Sports reporter Chris Brammer leaving Archant with whole host of memories and tales to tell
Sports reporter CHRIS BRAMMER is leaving the EADT and Ipswich Star after six years. In this feature, Chris recalls some of his fondest moments and talks about some of the people that made his job so special
I sat wondering what I had let myself in for.
The weekend before my big move to East Anglia, I was witnessing Ipswich Town being thumped 7-1 on TV at Peterborough United!
I started to think it was me.
After all, I had just reported on Lincoln City’s demise from the Football League and now, there I was watching one of my new “teams” being humiliated.
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Still, it didn’t deter me and, as I write this, I am coming to the end of six happy years at the EADT and Ipswich Star.
I’m happy to report that the Blues are a far better outfit than the one I saw in 2011, although there have been some bumps in the road.
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Under Mick McCarthy there have certainly been more highs though and, at times, Town have been a pleasure to watch, especially in the play-off season.
All in all, it has been an enjoyable experience, especially this season, alongside Stuart Watson, as we have developed our digital brand and added regular Facebook Live broadcasts and podcasts to our weekly To-Do List.
Grassroots football is in great shape too, especially at Ryman and Thurlow Nunn League level, while the SIL is hopefully on the up and will continue to grow.
Non-league football is more entertaining than watching the professional game at times.
You are a lot closer to the action, and the players and managers – as a rule – are always more than happy to talk to you.
Managers such as Ian Brown, Glenn Driver, Mark Morsley and Richard Wilkins have been a pleasure to deal with, while players such as Matt Blake, Marcus Garnham and Ollie Brown have always been generous in their time on the phone.
There are numerous others that fall into that bracket too – too many to mention – and I am sorry if I have missed you off the list.
Then there are the volunteers, the likes of Phil Griffiths and Terry Adams, at Felixstowe & Walton and Hadleigh United respectively, that work tirelessly to ensure their team gets their fair share of column inches and the photographers, Stan Baston, Alan Stuckey, Paul Leech and Gary Brown that provide us with excellent football pictures.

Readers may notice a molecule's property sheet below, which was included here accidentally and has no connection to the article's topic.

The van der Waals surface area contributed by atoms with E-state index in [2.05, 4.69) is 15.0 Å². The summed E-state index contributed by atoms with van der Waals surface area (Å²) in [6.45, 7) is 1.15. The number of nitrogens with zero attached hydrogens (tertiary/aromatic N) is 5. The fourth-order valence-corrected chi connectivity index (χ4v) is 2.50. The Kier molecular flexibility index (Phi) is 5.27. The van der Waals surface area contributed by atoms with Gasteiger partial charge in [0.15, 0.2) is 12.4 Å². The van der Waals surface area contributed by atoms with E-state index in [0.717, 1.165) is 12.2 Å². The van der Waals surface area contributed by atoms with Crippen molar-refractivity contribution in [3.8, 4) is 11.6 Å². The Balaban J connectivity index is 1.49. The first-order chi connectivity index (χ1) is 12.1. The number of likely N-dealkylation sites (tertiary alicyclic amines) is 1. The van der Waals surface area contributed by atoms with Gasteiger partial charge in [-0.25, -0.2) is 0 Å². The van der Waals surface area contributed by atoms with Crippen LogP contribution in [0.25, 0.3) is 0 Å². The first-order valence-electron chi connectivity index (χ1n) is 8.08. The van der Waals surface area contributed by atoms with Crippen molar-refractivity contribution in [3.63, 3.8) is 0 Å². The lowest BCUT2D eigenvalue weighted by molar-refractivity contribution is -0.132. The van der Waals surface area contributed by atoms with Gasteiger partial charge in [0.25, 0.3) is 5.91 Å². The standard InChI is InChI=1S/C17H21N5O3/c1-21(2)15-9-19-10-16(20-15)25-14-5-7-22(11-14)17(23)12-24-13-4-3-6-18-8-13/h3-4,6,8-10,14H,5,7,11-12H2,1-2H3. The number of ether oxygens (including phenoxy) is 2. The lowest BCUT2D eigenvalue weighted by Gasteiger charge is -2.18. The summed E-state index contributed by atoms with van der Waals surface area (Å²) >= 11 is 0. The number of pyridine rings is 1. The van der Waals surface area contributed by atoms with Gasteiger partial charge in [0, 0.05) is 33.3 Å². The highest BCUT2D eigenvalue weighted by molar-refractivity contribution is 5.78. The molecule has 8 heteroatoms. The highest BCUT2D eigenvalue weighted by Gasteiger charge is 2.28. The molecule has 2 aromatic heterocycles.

Since being in Suffolk, I have been given the opportunity to meet people I would never have dreamt of meeting had I not been in this profession.
Interviewing England rugby coach Eddie Jones and former England cricket captain, Alastair Cook, in the same week was a highlight.
Then there was my place on Anthony Ogogo’s journey from talented amateur to bronze medallist at an Olympic Games.
I will always be immensely proud that I broke the story that he was going to sign for Oscar De La Hoya’s Goldenboy Promotions, having met up with him at a press engagements at Otley College!
That wasn’t my first meeting with the man though.
I was new to the town, and he wanted to meet somewhere near the Ransomes Industrial Estate, having been on a prior engagement near there. The only place I could think to take him for a coffee was in B&Q!
After a walk through the store, the cafe being closed and Anthony getting more than a few knowing looks, we eventually decided that Pizza Hut must sell coffee and went there.
Other Olympians I have had the pleasure of meeting include handball player Louise Jukes and hockey trio of Harry and Hannah Martin and George Pinner.
But there’s one Olympian that stands out for me, and it was so sad when we had to report her passing – Elena Baltacha.
“Bally” was a fantastic tennis player and, with Nino Severino, committed herself fully to finding Ipswich’s next tennis star.
Her legacy lives on through Nino and the Elena Baltacha Foundation, it’s just so sad she can’t see the results of her hard work.
I have covered a whole host of other sports and I learned how speedway worked on the job, although I am not convinced my match reports are up to Mike Bacon standard!
Mike is one of several colleagues that I have been lucky to work with over the last six years, and I have built some long-lasting friendships on a small but committed sportsdesk.
It’s the people that make the job, but not just my colleagues, or the people I have referred to earlier.
I’ve played rugby with women’s rugby team for a feature, been thrown to the mat by a judo player and played tennis against a ten-year-old.
Everyone I’ve ever met, with a passion for their particular sport, has helped shape my journey and made my job was it is. I will be eternally grateful to them all.